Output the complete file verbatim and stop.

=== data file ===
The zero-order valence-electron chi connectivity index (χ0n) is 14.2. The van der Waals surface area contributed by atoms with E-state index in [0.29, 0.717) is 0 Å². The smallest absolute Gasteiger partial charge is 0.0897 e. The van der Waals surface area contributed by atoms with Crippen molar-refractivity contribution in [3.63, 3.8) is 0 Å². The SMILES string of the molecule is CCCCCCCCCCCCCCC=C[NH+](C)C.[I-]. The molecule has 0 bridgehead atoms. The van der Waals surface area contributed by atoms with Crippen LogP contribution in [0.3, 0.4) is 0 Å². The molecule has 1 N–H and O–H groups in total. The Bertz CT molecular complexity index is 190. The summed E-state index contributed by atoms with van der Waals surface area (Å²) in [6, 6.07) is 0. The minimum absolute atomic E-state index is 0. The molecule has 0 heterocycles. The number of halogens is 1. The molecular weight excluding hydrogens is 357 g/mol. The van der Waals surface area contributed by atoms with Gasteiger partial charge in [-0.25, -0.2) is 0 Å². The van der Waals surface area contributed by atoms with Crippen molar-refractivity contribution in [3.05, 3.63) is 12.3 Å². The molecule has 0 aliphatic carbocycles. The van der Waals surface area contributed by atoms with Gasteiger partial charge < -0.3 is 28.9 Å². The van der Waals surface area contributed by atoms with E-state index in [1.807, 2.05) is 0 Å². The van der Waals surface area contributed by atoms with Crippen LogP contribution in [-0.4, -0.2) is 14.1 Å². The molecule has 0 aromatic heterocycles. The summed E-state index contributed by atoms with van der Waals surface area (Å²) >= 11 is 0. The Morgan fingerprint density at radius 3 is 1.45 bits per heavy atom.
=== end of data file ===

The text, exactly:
The zero-order valence-electron chi connectivity index (χ0n) is 14.2. The van der Waals surface area contributed by atoms with E-state index in [0.29, 0.717) is 0 Å². The smallest absolute Gasteiger partial charge is 0.0897 e. The van der Waals surface area contributed by atoms with Crippen molar-refractivity contribution in [3.63, 3.8) is 0 Å². The SMILES string of the molecule is CCCCCCCCCCCCCCC=C[NH+](C)C.[I-]. The molecule has 0 bridgehead atoms. The van der Waals surface area contributed by atoms with Crippen LogP contribution in [0.3, 0.4) is 0 Å². The molecule has 1 N–H and O–H groups in total. The Bertz CT molecular complexity index is 190. The summed E-state index contributed by atoms with van der Waals surface area (Å²) in [6, 6.07) is 0. The minimum absolute atomic E-state index is 0. The molecule has 0 heterocycles. The number of halogens is 1. The molecular weight excluding hydrogens is 357 g/mol. The van der Waals surface area contributed by atoms with Gasteiger partial charge in [-0.25, -0.2) is 0 Å². The van der Waals surface area contributed by atoms with Crippen molar-refractivity contribution in [3.05, 3.63) is 12.3 Å². The molecule has 0 aliphatic carbocycles. The van der Waals surface area contributed by atoms with Gasteiger partial charge < -0.3 is 28.9 Å². The van der Waals surface area contributed by atoms with E-state index in [1.807, 2.05) is 0 Å². The van der Waals surface area contributed by atoms with Crippen LogP contribution in [-0.4, -0.2) is 14.1 Å². The molecule has 0 aromatic heterocycles. The summed E-state index contributed by atoms with van der Waals surface area (Å²) >= 11 is 0. The Morgan fingerprint density at radius 3 is 1.45 bits per heavy atom.